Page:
Cost. I’ve never spent that much on anything, not even a car. Unless I win the lottery, it’s not going to happen. Plus, it’s a rangefinder, not my favourite kind of camera, and by all accounts the files need considerable post processing to get good results, again something I’m not really interested in. Furthermore, I understand that for much less I could use a DSLR or mirrorless and have the Bayer filter removed (or be brave and do it myself) so it’s a pure b/w sensor too.
Once you reach a certain point of contentment with what you have, a camera wishlist is an unnecessary catalyst for restlessness and unhappiness.
It’s like buying a new car you love, then every day driving to half a dozen other car showrooms to test drive their latest models.
Or ordering a favourite meal in a restaurant, taking one bite then ordering something different in case it’s even tastier. Over and over again.
Or settling with one amazing partner, but still visiting singles bars and clubs every weekend to see who else is there.
If you’re curious about different kinds of cameras, and aren’t happy with what you’ve tried already, a wishlist can be helpful to redirect you.
Better first to really consider what you enjoy and value about photography, how your current camera(s) serves this well, and how they don’t.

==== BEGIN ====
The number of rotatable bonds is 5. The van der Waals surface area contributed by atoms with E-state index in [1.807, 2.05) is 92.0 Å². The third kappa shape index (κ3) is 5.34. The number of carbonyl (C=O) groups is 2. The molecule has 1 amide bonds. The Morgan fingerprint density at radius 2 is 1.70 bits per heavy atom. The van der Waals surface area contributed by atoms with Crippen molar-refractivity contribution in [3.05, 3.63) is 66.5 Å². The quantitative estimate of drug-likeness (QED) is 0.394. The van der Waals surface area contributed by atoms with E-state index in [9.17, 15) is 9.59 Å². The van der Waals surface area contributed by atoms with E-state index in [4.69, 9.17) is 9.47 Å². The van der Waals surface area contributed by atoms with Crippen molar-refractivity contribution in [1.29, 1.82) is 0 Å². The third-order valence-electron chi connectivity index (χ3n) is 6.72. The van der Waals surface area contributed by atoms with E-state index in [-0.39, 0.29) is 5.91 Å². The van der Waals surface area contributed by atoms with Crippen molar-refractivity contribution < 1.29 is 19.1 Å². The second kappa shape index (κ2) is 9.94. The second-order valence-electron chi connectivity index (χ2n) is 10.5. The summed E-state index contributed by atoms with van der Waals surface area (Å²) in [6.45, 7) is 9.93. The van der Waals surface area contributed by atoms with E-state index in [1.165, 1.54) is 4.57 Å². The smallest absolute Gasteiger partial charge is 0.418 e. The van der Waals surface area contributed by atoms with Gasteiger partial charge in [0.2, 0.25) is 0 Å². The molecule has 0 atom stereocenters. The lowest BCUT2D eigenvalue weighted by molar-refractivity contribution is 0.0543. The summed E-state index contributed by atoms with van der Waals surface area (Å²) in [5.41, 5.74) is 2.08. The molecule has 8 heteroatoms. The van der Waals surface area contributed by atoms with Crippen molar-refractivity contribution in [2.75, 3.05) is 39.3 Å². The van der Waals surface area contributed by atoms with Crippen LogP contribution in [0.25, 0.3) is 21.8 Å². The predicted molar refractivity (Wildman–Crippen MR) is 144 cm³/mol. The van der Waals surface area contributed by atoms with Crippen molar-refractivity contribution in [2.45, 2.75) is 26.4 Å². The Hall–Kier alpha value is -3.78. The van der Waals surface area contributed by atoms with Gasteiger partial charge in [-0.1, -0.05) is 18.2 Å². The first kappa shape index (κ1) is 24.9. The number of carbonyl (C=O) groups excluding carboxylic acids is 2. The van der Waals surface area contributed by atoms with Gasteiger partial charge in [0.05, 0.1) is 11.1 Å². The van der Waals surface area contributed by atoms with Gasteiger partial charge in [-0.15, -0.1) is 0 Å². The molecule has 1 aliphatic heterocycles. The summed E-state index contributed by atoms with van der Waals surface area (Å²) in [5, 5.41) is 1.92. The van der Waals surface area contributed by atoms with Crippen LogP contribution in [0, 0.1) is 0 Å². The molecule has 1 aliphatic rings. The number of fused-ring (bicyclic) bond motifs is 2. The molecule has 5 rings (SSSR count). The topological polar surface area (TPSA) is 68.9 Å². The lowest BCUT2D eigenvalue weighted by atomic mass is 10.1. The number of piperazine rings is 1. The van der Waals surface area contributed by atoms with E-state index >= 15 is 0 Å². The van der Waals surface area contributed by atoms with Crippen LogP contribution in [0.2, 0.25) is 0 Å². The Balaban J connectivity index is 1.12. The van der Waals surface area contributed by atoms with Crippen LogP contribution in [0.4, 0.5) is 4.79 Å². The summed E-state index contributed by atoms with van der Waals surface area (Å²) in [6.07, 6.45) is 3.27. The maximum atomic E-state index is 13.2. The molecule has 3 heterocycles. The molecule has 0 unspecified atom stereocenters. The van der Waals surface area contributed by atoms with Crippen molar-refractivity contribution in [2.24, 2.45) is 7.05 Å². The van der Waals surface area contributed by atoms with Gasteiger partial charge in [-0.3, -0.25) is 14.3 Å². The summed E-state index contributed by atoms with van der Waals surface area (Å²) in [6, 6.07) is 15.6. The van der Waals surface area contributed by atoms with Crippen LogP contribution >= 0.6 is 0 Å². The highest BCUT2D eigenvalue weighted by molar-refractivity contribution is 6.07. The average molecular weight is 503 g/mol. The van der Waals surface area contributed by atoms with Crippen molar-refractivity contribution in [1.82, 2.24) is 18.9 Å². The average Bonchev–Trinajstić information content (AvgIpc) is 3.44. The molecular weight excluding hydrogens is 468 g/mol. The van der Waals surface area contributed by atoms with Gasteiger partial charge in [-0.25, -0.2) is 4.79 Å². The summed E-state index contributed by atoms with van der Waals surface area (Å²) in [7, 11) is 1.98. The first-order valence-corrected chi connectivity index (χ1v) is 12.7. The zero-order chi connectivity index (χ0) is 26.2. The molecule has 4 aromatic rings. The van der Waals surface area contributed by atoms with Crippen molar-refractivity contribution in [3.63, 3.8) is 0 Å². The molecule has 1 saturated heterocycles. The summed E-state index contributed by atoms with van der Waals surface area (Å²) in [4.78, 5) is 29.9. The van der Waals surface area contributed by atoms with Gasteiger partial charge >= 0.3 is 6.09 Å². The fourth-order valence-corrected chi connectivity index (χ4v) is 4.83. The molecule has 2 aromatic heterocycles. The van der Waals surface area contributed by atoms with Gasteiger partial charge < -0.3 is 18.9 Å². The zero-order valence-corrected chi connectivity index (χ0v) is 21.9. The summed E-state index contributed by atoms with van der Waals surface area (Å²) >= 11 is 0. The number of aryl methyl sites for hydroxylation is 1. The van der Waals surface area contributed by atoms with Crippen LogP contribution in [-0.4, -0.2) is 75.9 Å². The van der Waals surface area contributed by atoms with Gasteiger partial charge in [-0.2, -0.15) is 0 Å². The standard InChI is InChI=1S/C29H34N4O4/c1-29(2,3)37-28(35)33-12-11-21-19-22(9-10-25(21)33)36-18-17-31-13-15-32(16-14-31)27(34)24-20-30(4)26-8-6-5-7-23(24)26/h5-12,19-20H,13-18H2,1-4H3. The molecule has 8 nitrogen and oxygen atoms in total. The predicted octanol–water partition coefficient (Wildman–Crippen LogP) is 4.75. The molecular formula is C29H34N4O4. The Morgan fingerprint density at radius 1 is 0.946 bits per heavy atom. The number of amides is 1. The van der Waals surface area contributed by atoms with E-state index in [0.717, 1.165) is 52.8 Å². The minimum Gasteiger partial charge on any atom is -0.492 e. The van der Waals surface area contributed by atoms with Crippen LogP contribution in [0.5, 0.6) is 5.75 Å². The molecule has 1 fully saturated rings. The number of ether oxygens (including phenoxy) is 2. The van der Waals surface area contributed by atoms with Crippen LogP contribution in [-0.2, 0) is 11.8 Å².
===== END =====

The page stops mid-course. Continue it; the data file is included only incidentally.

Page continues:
Then you can carry out some informed research in the most helpful directions, with a wishlist being a part of this.
But if you’re happy with at least one or two cameras you already have – which I’m guessing is far more likely (here’s a test, if you lost all your cameras in a freak accident today, what’s the first camera you’d go and buy tomorrow, the one you couldn’t live without?) – then a wishlist will only feed and amplify a dissatisfaction that’s not really there.
The very name – wishlist – tells us everything. “I wish I had this camera, then I’d finally be happy.”
Instead, appreciate, enjoy and learn to get the most from what you already have.
Because a deeper and longer term satisfaction can only really come once you commit to what you have, learn it inside out and back to front, and give it your full attention and devotion.
Do you have a camera wishlist? How has it helped or hindered your photography?
Please let us know in the comments below (and remember to tick the “Notify me of new comments via email” box to follow the conversation).